is not fixed. Tradition, not law, sets it at three miles out from shore, but the Spaniards in Cuba have claimed six miles, and most nations now have guns capable of enforcing their jurisdiction over that distance. It is impossible to determine by a fixed rule what waters between headlands shall be included as a part of the territory. It seems obviously proper to include landlocked bodies of water; but should Lake Michigan be admitted to this category? Mr. Carpenter decides that it should. A convention between France and England made in 1839 defined the coast-line as one that should cross the mouths of all bays and channels not more than ten miles in width. This would exclude Chesapeake Bay, which is fifteen miles wide at its mouth, but is evidently as much a part of the United States as Seneca Lake. Lords Hale and Hawkins would have had the ocean boundary cross such inlets as are so narrow that "a man may reasonably discern from shore to shore"; and Justice Story thought the vision should be required to be distinct and with the naked eye; Wheaton would include the ports, harbors, bays, mouths of rivers, and adjacent parts of the sea inclosed by headlands; and Willcock, saying that it may be regarded as generally accepted that bays or channels within the horns of promontories, however large, are subject to the sovereign of the neighboring land, has given a definition under which our Atlantic coast might be considered to extend in a straight line from Maine to Florida. The effect of elevation over the sea upon the area of a tract is also considered by Mr. Carpenter. All tracts the measurement of which is taken in degrees and minutes, gain in extent as their height above the sea is increased, for they are there a part of a larger sphere than one whose perimeter is defined at the normal level. Colorado, having a mean elevation of 7,050 feet, is estimated to gain in consequence 44,800 acres, or seventy square miles. Estimating the mean altitude of the whole United States at 2,600 feet, the country is 800 square miles larger than it would be if it were all down at the level of the sea. A district or country otherwise gains in superficial area of land if it is mountainous, by reason of the slope of its hills. It is impracticable as yet to determine the actual gain from this source for any State; but if Colorado is supposed to have an average slope of ten degrees, it gains an additional area of 1,600 square miles; if its slope is five degrees, its gain is 400 square miles. Taking a mean of these figures, it seems safe to say that Colorado is indebted to its mountains for at least one thousand square miles of area, which has never yet been included in any statement of its geographical extent.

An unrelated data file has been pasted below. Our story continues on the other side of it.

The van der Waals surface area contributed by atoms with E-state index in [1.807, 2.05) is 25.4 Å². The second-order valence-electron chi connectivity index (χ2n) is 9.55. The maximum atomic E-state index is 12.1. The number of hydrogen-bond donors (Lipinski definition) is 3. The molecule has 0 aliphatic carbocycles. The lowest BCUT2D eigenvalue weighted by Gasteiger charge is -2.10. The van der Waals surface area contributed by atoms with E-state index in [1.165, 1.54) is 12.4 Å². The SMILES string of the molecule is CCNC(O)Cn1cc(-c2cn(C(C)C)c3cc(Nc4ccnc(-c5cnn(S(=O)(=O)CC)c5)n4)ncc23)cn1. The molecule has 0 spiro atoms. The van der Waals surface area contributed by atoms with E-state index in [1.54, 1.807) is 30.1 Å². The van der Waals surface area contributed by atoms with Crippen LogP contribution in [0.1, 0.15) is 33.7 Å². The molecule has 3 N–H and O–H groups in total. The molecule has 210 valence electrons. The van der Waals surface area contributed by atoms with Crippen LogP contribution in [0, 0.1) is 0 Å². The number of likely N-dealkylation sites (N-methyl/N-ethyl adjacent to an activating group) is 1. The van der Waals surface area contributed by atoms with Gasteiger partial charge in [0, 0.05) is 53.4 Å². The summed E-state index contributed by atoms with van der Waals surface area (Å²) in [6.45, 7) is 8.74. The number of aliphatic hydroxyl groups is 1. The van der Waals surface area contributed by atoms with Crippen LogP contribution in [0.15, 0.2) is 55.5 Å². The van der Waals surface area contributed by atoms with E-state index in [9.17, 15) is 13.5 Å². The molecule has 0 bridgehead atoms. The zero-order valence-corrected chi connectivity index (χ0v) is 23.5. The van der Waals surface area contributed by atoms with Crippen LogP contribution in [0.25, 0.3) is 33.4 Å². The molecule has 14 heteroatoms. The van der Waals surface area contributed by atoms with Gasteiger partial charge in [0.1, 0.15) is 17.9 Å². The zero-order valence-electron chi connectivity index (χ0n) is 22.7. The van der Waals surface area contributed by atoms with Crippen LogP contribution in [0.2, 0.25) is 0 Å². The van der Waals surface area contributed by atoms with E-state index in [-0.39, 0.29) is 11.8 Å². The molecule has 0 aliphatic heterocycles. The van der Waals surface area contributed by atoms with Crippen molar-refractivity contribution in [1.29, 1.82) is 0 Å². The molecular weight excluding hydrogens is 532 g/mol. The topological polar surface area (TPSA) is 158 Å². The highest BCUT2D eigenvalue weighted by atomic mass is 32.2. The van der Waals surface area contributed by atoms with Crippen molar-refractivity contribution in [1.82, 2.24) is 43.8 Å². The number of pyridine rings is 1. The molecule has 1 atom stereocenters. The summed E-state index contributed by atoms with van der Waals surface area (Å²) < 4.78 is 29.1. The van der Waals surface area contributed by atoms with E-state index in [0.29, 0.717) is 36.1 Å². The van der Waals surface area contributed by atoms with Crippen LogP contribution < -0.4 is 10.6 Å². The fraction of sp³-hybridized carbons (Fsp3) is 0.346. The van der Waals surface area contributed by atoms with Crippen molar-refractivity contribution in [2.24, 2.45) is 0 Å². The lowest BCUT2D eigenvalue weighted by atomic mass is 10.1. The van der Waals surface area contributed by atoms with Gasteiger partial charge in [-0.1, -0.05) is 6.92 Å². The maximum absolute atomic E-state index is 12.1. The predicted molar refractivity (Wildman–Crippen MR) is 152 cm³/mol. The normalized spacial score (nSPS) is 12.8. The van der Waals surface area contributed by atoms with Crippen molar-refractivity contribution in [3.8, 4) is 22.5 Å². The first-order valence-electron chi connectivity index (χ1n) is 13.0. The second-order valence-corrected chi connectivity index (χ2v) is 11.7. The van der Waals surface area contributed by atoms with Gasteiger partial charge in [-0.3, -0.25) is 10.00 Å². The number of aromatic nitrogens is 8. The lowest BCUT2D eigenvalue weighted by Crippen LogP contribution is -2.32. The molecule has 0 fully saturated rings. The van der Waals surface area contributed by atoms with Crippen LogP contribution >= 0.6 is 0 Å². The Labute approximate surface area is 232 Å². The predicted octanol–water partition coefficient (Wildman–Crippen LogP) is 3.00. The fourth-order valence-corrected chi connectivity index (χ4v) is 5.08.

Tastes and Smells in Water.—Dr. William Ripley Nichols, in a paper on "The Tastes and Odors of Surface Waters," calls attention to the desirability of competent persons trained to scientific observation undertaking systematic daily examinations of the water in reservoirs for long periods of time—say for five years—to watch the changes that take place in its condition and the causes of them. He also notices that the means by which water may be made unpleasant are numerous and complicated, and are not always animal in their origin. The worst smell that he ever obtained was from allowing the seed parts of a species of Potamogeton to decay in water. Professor Brewer has obtained a fishy odor from the decay in water of the leaf-stalks of a pickerel-weed. Sometimes the odors and tastes from various plants differing from each other seem to blend into a more or less marshy or pond flavor. The water of ponds and lakes that areby woods acquires more of a bitter or astringent taste, that may be referred to the dead leaves. When a recently felled tree is exposed to the action of water, or when bushes or grass and weeds are killed by being flooded, the sap and more soluble matters are leached out and putrefy or undergo other forms of decomposition. If the matter is alternately flooded and left bare, decay takes place fast. As the level is lowered, those aquatic plants which grow in shallow water die, and if the water rises after a short interval it becomes impregnated with the products of their decay. If a considerable interval elapses, land-plants grow upon the exposed surface, and, being drowned by the rising waters, tend to its contamination in the same manner. The substances which form the most offensive